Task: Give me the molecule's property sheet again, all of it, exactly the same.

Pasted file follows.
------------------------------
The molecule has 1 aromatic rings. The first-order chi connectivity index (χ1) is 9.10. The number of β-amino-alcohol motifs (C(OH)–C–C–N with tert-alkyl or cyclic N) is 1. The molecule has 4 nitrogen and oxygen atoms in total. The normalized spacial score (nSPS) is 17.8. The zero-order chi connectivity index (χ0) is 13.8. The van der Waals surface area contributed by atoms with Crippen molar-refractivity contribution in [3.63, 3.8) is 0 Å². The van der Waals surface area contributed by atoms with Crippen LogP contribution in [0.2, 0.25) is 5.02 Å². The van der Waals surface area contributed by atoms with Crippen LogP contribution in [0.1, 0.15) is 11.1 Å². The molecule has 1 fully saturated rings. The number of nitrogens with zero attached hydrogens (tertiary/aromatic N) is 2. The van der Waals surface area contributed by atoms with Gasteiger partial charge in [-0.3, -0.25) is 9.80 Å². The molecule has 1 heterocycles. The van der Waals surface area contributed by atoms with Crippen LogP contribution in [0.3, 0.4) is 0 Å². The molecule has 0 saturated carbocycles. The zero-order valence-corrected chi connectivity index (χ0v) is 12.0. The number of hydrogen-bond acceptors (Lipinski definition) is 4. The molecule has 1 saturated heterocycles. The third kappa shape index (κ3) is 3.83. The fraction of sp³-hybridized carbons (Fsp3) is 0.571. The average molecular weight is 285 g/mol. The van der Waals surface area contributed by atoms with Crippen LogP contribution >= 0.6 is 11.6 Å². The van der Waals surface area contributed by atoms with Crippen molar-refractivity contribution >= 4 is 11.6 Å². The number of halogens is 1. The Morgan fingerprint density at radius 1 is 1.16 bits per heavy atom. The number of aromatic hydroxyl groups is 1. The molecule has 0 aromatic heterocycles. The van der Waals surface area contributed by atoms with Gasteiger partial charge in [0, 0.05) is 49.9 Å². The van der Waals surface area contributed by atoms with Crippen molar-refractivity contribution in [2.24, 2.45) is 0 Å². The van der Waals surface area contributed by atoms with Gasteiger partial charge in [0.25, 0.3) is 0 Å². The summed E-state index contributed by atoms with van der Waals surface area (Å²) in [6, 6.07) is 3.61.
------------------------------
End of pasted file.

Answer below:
The molecule has 1 aromatic rings. The first-order chi connectivity index (χ1) is 9.10. The number of β-amino-alcohol motifs (C(OH)–C–C–N with tert-alkyl or cyclic N) is 1. The molecule has 4 nitrogen and oxygen atoms in total. The normalized spacial score (nSPS) is 17.8. The zero-order chi connectivity index (χ0) is 13.8. The van der Waals surface area contributed by atoms with Crippen molar-refractivity contribution in [3.63, 3.8) is 0 Å². The van der Waals surface area contributed by atoms with Crippen LogP contribution in [0.2, 0.25) is 5.02 Å². The van der Waals surface area contributed by atoms with Crippen LogP contribution in [0.1, 0.15) is 11.1 Å². The molecule has 1 fully saturated rings. The number of nitrogens with zero attached hydrogens (tertiary/aromatic N) is 2. The van der Waals surface area contributed by atoms with Gasteiger partial charge in [-0.3, -0.25) is 9.80 Å². The molecule has 1 heterocycles. The van der Waals surface area contributed by atoms with Crippen LogP contribution in [0.3, 0.4) is 0 Å². The molecule has 0 saturated carbocycles. The zero-order valence-corrected chi connectivity index (χ0v) is 12.0. The number of hydrogen-bond acceptors (Lipinski definition) is 4. The molecule has 1 saturated heterocycles. The third kappa shape index (κ3) is 3.83. The fraction of sp³-hybridized carbons (Fsp3) is 0.571. The average molecular weight is 285 g/mol. The van der Waals surface area contributed by atoms with Crippen LogP contribution >= 0.6 is 11.6 Å². The van der Waals surface area contributed by atoms with Crippen molar-refractivity contribution >= 4 is 11.6 Å². The number of halogens is 1. The Morgan fingerprint density at radius 1 is 1.16 bits per heavy atom. The number of aromatic hydroxyl groups is 1. The molecule has 0 aromatic heterocycles. The van der Waals surface area contributed by atoms with Gasteiger partial charge in [0, 0.05) is 49.9 Å². The van der Waals surface area contributed by atoms with Crippen molar-refractivity contribution in [2.24, 2.45) is 0 Å². The van der Waals surface area contributed by atoms with Gasteiger partial charge in [0.25, 0.3) is 0 Å². The summed E-state index contributed by atoms with van der Waals surface area (Å²) in [6, 6.07) is 3.61.